Thanks for reading and have a great week.


  • John Mallott says:

    Jason; Some good information the fire service is very dynamic and always changing. thanks for the article will share with the fire department officers for “food for thought” and some insight information..

  • John Dixon says:

    Great post Chief! I like your use of the term “tactical patience”

  • Tony Correia says:

    Jason I have been having the same thoughts & analysis of the different aspects of the “new” fire behavior. We should be worrying less about tactics and more about cause & effect. More about when you take an action what is the reaction. After 37 years i am paying much more attention to the chemistry & physics of fire. Just as in EMS where we need to know anatomy & physiology before we know what treatments to use, we need to know the anatomy & physiology of fire first.

  • Eric Wambsgans says:

    Jason here is a video from the UK about ventilation, enjoy!!!!

  • Ed Kush says:

    Thank you for a thoughtful and well-posed assessment of the comparison and relation of fire ground hands-on knowledge and tactics in relation to fire science (R&D) studies. In the late 1980s at Nassau County (NY) Fire Academy as both a volunteer firefighter and an aerospace research engineer, I headed up an extensive study of the characteristics of the training fires (thermal loads, temperatures, dynamics, et al), the tactics, and the effect of the fires on turnout gear components. While we drew on engineering theory and approach the main theme was firefighter hands-on operations and personal situational awareness. I worked back from there to integrate with the theory and lab aspects. The testing incorporated experienced instructors from the Academy, who were able to input their expertise even as they learned new information. There was practical knowledge imparted to the County’s firefighters, and I published several journal articles to disseminate to the fire science community.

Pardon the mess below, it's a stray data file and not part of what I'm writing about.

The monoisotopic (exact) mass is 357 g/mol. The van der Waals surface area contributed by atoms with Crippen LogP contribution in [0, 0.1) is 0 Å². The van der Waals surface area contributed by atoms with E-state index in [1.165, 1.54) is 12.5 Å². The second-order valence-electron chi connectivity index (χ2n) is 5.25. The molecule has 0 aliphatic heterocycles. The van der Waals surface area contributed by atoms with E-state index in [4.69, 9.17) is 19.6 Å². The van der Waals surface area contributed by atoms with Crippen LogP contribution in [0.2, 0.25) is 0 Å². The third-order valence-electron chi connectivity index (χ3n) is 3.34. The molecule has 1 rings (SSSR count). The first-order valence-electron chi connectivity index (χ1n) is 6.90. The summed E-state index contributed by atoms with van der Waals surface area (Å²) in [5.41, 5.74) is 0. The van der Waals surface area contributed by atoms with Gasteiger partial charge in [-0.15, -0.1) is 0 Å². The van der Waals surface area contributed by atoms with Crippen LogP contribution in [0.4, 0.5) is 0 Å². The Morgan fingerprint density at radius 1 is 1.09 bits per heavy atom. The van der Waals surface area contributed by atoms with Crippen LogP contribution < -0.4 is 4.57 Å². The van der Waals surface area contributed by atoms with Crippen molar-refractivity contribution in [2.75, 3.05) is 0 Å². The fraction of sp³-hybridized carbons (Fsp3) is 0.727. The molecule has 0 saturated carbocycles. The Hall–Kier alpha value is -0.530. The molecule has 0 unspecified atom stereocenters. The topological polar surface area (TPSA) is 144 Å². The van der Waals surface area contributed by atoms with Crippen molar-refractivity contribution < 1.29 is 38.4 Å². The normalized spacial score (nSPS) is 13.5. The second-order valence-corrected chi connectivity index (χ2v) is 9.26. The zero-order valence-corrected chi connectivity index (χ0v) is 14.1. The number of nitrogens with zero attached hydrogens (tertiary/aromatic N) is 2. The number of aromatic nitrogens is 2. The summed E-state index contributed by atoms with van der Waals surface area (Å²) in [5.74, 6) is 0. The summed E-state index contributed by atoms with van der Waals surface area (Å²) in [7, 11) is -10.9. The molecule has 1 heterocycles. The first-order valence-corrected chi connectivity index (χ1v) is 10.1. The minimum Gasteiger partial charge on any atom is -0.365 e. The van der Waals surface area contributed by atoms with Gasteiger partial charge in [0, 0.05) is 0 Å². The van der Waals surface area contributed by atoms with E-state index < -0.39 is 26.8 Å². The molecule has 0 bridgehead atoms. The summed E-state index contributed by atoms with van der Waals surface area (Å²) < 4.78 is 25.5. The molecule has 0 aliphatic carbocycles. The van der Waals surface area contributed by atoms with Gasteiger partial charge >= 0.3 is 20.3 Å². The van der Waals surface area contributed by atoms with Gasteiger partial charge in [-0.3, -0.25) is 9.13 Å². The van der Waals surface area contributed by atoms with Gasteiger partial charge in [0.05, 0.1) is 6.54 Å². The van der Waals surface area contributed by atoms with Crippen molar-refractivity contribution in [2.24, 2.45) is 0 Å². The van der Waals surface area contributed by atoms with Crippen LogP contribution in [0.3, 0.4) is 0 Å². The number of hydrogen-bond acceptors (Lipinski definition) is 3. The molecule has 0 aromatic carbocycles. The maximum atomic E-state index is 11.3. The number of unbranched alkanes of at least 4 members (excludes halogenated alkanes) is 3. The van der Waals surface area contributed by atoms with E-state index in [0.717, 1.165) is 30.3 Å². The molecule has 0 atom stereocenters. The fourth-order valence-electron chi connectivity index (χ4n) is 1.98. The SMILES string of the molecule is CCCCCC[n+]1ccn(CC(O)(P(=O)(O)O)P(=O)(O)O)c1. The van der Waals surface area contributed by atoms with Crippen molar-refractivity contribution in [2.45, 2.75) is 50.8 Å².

It was a nice start, and we tried to move on to further studies and sought some funding. But we were stymied in that, while NIST received large sums for lab studies and theory that, while technically good quality, never seemed to be of any use to actual firefighting. Our efforts were to fill that gap. It is good to hear that now there is NIST/UL information being generated that can be of value to the front-line firefighting. This is particularly important in times of increased firefighting hazards due to materials, construction, and application of high-tech fire equipment. Sincerely, Ed Kush, PhD, water Mill, NY

  • Jeff Gillette says:

    Good article in response to the studies. As far as public info on closing the door, FDNY put out a public service message that in the video states close the door about a hundred times (it’s probably 10 times). I will try to hunt it down for you.